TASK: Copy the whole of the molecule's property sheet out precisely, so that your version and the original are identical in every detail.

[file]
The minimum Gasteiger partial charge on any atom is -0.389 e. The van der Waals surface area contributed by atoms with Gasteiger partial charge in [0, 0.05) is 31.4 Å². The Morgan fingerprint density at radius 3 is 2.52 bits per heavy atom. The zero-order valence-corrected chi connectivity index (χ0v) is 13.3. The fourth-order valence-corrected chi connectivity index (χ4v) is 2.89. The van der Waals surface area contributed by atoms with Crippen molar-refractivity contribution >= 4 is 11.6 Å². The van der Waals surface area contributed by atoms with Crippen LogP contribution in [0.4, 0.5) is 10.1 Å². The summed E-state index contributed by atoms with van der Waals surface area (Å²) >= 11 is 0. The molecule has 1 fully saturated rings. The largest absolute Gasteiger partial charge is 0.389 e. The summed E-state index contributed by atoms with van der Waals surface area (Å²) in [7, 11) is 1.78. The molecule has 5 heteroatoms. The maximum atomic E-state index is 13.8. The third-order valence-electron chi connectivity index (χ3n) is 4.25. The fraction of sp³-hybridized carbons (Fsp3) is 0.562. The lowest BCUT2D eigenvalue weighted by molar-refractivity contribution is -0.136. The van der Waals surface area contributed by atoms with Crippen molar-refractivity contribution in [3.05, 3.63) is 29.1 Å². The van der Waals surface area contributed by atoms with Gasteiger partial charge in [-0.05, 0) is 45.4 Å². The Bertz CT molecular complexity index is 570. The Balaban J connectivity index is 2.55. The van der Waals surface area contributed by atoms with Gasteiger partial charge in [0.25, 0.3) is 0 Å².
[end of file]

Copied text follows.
The minimum Gasteiger partial charge on any atom is -0.389 e. The van der Waals surface area contributed by atoms with Gasteiger partial charge in [0, 0.05) is 31.4 Å². The Morgan fingerprint density at radius 3 is 2.52 bits per heavy atom. The zero-order valence-corrected chi connectivity index (χ0v) is 13.3. The fourth-order valence-corrected chi connectivity index (χ4v) is 2.89. The van der Waals surface area contributed by atoms with Crippen molar-refractivity contribution >= 4 is 11.6 Å². The van der Waals surface area contributed by atoms with Crippen LogP contribution in [0.4, 0.5) is 10.1 Å². The summed E-state index contributed by atoms with van der Waals surface area (Å²) >= 11 is 0. The molecule has 1 fully saturated rings. The largest absolute Gasteiger partial charge is 0.389 e. The summed E-state index contributed by atoms with van der Waals surface area (Å²) in [7, 11) is 1.78. The molecule has 5 heteroatoms. The maximum atomic E-state index is 13.8. The third-order valence-electron chi connectivity index (χ3n) is 4.25. The fraction of sp³-hybridized carbons (Fsp3) is 0.562. The lowest BCUT2D eigenvalue weighted by molar-refractivity contribution is -0.136. The van der Waals surface area contributed by atoms with Crippen molar-refractivity contribution in [3.05, 3.63) is 29.1 Å². The van der Waals surface area contributed by atoms with Gasteiger partial charge in [-0.05, 0) is 45.4 Å². The Bertz CT molecular complexity index is 570. The Balaban J connectivity index is 2.55. The van der Waals surface area contributed by atoms with Gasteiger partial charge in [0.25, 0.3) is 0 Å².